‘Why We Kneel, How We Rise’ review: Voice against discrimination

In his prime, he was the quintessential calm before the storm and that inspired umpire Dickie Bird to name him ‘Whispering Death’. Such was the stealth with which cricketer Michael Holding operated as a premier speed merchant from the Caribbean islands.

Following his retirement, the fast bowling legend became a superb commentator, speaking with depth in that droll West Indian accent. He recently quit commentary but at 67, Holding remains a voice of reason. As ever he leans on his dignity. When dinner conversations extended beyond the willow game, he would then say: “Look at what is happening in West Asia.” And when his daughter called from the U.S., he would step aside and become a doting father.

In a world where silence is preferred over forthright expression of thoughts about what affects mankind, Holding refuses to join the politically correct bandwagon but his candour is always steeped in civility. When the Black Lives Matter (BLM) movement gathered momentum following the murder of George Floyd in the U.S., his neck wedged under policeman Derek Chauvin’s knee, Holding made an emotional speech about what it means to be Black and the discrimination that his race suffers.

Speaking up

The collective grief and anger of an oppressed race had to be vented. Holding’s speeches weren’t mere catharsis, they were building blocks and the product of all that angst and his spirit of enquiry is Why We Kneel, How We Rise, an incredible book that he wrote in association with Ed Hawkins.

This tome straddles sport, sociology, anthropology and global politics, and holds a mirror to humanity, warts and all. Holding categorically states that this isn’t a sports book even if most of his large cast of characters, who speak about racism, are leading athletes. This is a difficult book as it relentlessly opens your mind to the unspeakable horrors that mankind can inflict on fellow human beings, especially Blacks.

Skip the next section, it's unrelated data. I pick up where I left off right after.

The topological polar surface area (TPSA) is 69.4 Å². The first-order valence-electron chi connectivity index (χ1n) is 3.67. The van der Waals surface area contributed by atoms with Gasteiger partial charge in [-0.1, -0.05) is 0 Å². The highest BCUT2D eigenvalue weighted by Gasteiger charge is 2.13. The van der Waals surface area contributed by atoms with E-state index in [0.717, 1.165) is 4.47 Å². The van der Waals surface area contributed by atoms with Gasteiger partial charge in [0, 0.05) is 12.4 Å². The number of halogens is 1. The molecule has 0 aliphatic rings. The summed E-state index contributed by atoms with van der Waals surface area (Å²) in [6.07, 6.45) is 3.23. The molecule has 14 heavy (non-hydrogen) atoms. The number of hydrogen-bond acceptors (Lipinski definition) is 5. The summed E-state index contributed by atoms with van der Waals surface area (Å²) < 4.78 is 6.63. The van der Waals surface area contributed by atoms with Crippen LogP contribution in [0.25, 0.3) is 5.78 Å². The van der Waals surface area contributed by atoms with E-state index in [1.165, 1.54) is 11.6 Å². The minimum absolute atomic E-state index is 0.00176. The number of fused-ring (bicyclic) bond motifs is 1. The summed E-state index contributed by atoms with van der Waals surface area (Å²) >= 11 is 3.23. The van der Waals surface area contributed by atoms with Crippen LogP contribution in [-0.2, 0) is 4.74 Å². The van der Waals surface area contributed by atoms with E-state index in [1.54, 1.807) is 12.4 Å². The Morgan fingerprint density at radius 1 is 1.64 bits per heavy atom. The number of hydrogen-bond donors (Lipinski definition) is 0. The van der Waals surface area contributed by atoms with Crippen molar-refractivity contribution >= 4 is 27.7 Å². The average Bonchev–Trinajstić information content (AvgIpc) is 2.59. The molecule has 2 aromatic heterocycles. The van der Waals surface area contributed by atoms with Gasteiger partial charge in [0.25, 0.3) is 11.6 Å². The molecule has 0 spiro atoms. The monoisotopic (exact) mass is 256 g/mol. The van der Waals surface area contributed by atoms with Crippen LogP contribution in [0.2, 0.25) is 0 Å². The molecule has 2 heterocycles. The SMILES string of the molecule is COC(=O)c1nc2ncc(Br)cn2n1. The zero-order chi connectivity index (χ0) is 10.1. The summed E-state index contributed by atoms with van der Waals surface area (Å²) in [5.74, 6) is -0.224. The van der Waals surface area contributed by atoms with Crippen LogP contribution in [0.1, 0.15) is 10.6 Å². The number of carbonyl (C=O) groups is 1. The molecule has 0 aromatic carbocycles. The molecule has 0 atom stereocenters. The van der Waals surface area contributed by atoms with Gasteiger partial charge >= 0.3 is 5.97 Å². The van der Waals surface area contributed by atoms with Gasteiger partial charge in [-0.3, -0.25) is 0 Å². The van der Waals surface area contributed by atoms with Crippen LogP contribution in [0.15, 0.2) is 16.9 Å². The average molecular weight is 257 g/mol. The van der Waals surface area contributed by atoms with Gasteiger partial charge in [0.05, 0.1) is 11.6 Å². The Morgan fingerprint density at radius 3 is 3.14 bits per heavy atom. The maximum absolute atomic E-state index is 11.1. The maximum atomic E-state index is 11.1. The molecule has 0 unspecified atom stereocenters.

‘A book of facts’

This isn’t about Holding standing on a pulpit and acting holier-than-thou. He concedes his privilege of being an elite sportsman. He admits to his indiscretions, especially that wretched act of kicking stumps during a match in New Zealand. But overall, he sticks to the history of the oppressed, prefers truth and sidesteps euphemisms. “I want to be clear: this is not a book of complaints. It is a book of facts. I hope it will enlighten, inspire, surprise, shock, move. And, above all, help to bring about real change,” Holding writes on the fifth page and when you get through the remaining 300, it is remarkable to know that he achieved all that he aspired to do.

Popular culture, be it films or the odd book, has dealt with hidden prejudices. Atticus Finch’s words to his child — “Most people are, Scout, when you finally see them” — on the concluding page of Harper Lee’s iconic To Kill a Mocking Bird, reiterates an old truism: most people are good but only if you see them without blinkers. Atticus was reacting to his child’s remarks about their reclusive neighbour Boo Radley being good. Surely, Holding allows us to see beyond simplistic tropes, makes us understand that to judge someone based on his or her skin is cruelty.

Holding speaks to fellow Jamaican Usain Bolt and they dwell upon casual racism, about store attenders following them in European countries. Of course, this was when they were rookies. Obviously, the presumption was that they were Blacks and hence not in a position to afford the goods on display. Nothing was said but the two gents understood the suspicion in the air.

Varied shades

At one point, Naomi Osaka asks Holding: “Why do you think there are detractors against the (BLM) movement? It seems reasonable to me that all we want is equality. I can’t think of any rationale. A lack of education and empathy maybe?” That different shades of racism exist is painfully driven home when Holding mentions how his father was treated as an outcast by his mother’s family, just because he was darker than the rest! And then at varying points, he highlights how colonial history and our own shared knowledge passed across generations tends to emphasise racism without us realising how the poison is being injected.

Time to change

Holding’s gaze is all-encompassing, taking in Africa from where indentured labour was sourced to the colonies, and the American civil-war, and he uses Floyd’s death to stress that racism is still thriving. The ageing speedster makes us even look at Alex Haley’s Roots with fresh eyes. Considered an epochal book on the slave trade, Holding says that “it was a palatable version for the masses”.

Yet, Holding hopes that racism will vanish: “One day, people of colour might have equality.” Later, he says: “I will be long gone by the time we have a genuine level playing field.” He is being practical but this conscience-stirrer of a book will defy time. This book is a classic, one that will make you aware that inequality is a horrific reality and it is time to change that.

Why We Kneel, How We Rise; Michael Holding, Simon & Schuster UK/India, ₹699.

Our code of editorial values

This article is closed for comments.
Please Email the Editor

Printable version | Jan 25, 2022 5:28:41 PM |

Next Story